No, HT, I haven’t seen Rope. I’ve heard of it but haven’t seen it yet. It sounds like another super one from Hitchcock. Thanks for the recommend and for posting that very intriguing trailer of the film. I’m going to order it from Netflix. Thanks, again.

        • HT says:

          I’m sure you will enjoy it. Stewart is his usual, but Farley Granger is actually quite compelling and John Dall is perfect as the toady. I love it – have it in my collection, but most people have never heard of it.

          • newdealdem1 says:

            I love old films. Before Cable gave us a trillion channels with mostly nothing good to watch, I remember when we had 8 channels here in NY, two of them PBS (13 & 21 still around). On CBS, channel 2, when I was around 14, there used to be a late movie show which showed all the old black and white studio films: lot’s of Hitchcock, there was one bxw with Tallulah Bankhead called “Lifeboat” which was just terrific, Mildred Pierce, all those noir films with Stanwyck, the Nick and Nora films and the best political (and hilarious) films by Preston Sturges. I really fell in love with all of them. I’m not one of those people who think nothing good has come out of Hollywood since then because there have been a lot of good stuff produced in the last thirty years, but those old films are true historical gems. It’s so great to see people like Ted Turner making great efforts to restore and protect a part of our film history that has long gone.

          • newdealdem1 says:

            I pushed the send button by mistake. I just wanted to conclude with this. Yes, I remember Farley Granger from watching those old films although I’d never saw him in Rope. He was in several other films and I thought he was a really wonderful actor. He was way underrated and deserved much more recognition and adulation for his film work.

          • HT says:

            newdeal – don’t get me started on old films – it’s not that I don’t appreciate current films however Jennifer Anniston versus Josephine Hull (Arsenic and Old Lace) Rosalind Russell (anything she was in)Ida Lupino, Gloria Grahame, Lizbeth Scott, Francis Farmer geez too many to name – no contest. So many brilliant women and men (Bringing up Baby and of course the Thin Man Series, My Man Godfrey etc)

    • Woman Voter says:

      Yes, Have a Happy one.

  12. HT says:

    For all of you who are familiar with DYB and have cable (I don’t so am awaiting the internet version) his show, Psychic Kids is on tonight – .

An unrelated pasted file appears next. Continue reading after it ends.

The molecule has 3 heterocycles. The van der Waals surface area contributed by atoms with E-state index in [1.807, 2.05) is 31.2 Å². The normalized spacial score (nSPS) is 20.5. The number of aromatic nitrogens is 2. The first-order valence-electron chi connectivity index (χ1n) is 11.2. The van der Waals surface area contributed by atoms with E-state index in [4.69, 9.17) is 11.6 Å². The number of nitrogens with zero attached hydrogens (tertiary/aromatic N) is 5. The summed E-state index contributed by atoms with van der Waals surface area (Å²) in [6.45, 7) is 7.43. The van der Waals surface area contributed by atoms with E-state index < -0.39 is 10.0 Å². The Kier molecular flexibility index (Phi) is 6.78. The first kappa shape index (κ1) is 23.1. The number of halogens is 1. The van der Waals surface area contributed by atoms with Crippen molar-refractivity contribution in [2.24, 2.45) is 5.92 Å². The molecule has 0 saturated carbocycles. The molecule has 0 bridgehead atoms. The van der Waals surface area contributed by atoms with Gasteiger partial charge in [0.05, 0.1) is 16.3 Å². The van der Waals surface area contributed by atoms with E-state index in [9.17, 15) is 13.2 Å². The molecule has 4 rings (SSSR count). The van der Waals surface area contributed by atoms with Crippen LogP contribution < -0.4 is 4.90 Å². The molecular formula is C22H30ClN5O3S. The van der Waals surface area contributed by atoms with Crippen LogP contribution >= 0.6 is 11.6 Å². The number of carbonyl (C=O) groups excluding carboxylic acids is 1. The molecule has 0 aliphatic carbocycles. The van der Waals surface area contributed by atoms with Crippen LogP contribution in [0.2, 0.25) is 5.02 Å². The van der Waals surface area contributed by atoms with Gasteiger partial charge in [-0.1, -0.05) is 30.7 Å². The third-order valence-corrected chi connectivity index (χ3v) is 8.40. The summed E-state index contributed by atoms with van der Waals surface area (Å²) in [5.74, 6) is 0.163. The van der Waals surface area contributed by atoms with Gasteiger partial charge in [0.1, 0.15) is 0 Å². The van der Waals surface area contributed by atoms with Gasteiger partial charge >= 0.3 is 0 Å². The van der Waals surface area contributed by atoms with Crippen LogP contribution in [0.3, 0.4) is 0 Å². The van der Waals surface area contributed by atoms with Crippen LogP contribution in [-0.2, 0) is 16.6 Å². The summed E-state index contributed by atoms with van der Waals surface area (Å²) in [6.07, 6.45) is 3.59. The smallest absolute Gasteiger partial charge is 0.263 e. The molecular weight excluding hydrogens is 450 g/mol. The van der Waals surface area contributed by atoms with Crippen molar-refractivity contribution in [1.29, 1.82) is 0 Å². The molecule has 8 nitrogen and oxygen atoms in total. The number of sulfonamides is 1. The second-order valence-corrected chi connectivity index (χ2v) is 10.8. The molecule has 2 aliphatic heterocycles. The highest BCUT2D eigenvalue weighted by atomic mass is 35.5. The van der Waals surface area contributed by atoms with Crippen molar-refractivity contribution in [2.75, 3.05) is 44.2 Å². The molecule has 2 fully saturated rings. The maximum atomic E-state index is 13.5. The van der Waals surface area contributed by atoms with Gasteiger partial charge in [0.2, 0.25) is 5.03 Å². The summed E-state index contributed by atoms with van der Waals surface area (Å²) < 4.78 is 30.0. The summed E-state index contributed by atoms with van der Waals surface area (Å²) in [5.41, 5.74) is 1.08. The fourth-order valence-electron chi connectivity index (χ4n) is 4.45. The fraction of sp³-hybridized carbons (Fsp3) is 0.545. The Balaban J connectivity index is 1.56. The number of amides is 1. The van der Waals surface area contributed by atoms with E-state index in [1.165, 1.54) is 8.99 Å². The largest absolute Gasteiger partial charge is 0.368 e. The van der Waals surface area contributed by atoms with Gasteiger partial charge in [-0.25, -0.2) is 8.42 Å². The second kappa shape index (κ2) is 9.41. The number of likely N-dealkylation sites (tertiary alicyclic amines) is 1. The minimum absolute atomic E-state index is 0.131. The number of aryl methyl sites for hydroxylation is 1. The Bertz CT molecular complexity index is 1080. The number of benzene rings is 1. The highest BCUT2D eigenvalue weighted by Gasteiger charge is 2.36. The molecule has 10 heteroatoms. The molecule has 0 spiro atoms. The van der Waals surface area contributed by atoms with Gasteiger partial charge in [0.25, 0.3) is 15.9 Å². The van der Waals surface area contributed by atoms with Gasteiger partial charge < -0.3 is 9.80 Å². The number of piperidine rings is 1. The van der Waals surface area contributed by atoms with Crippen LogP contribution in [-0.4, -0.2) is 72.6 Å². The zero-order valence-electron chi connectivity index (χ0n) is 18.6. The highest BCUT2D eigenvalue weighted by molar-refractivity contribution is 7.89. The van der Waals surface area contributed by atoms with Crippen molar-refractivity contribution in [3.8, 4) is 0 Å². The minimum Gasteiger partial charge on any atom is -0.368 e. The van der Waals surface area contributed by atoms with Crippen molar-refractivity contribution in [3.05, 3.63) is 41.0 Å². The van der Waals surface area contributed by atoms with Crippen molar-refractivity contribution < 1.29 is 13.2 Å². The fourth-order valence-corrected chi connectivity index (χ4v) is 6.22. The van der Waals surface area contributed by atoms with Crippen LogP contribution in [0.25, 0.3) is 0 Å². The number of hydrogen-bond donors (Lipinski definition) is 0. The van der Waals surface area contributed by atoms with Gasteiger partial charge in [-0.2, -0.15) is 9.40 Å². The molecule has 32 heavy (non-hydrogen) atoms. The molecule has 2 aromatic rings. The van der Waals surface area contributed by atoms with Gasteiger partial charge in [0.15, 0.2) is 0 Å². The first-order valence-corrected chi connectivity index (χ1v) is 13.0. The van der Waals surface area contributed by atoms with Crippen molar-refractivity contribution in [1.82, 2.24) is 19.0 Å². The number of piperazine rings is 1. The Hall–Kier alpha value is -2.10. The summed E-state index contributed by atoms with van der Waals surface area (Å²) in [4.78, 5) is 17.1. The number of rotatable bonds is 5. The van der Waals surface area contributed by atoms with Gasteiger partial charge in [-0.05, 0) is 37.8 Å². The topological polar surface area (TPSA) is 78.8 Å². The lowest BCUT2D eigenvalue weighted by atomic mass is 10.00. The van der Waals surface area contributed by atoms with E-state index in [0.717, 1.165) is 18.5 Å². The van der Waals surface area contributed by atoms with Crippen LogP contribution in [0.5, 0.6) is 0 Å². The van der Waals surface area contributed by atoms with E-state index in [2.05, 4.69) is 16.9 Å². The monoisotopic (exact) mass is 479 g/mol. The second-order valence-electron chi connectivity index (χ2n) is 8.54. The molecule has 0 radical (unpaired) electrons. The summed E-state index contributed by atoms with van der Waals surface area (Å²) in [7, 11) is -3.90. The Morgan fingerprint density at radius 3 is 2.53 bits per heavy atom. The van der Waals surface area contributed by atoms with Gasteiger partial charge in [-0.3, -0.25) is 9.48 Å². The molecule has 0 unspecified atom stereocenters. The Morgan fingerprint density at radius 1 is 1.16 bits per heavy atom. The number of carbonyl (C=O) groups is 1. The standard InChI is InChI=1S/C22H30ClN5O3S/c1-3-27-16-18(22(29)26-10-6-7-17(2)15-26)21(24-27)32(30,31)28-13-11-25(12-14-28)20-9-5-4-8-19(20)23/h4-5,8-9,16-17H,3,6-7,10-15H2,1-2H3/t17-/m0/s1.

• dakinikat says:

      Those ghost hunting shows and project runway are my destress TV adventures. I love too watch those three guys run around empty buildings shouting, DUDE something just touched me!!! Actually, I like to see the historical buildings, but the beepy little science projects chasing electronic ghost signatures is a hoot too!

      • newdealdem1 says:

        HT and Dak, I’ve not seen Psychic Kids. Will give it a try tonight.

        LOL about the ghosthunting series comment. “Dude…..” too funny. I’ve seen a couple in that series and I was LOL more times than I was covering my eyes. LOL

  13. AliceP. says:

    I’ll second treehugger’s “Let The Right One In” all the others mentioned here are good too! Happy Halloween everyone!

  14. newdealdem1 says:

    LOL, it’s true. I feel the same, HT. Jennifer Aniston, gah! All the great films and actresses you mentioned. Just wonderful. The list of quality films is quite astounding compared to today and given the mass production technique like Henry Fords Model T’s. Perhaps it was the relative newness of the medium that inspired so many to greatness. Whatever the reason, we are surely it’s lucky benefactors. And, those films have staying power because they are just as popular with audiences today (and, in many cases even more so then when the films were first released). Of course, there were not a few rotten films made as well back then just like today. It will be interesting to see how many films made in the last 30 years will create as lasting an impact as many of the old studio films did.

    Arsenic and Old Lace and Bringing Up Baby are two of the best screwball comedies ever produced. LOL.

    • HT says:

      newdeal – Josephine Hull in Harvey (one of my favorite movies of all time) – her performance was perfection.

  15. AliceP. says:

    “Harvey” and “Arsenic and Old Lace” simply wonderful!! HT, you’re causing me to drag out all my old neglected and great D.V.D’s this weekend!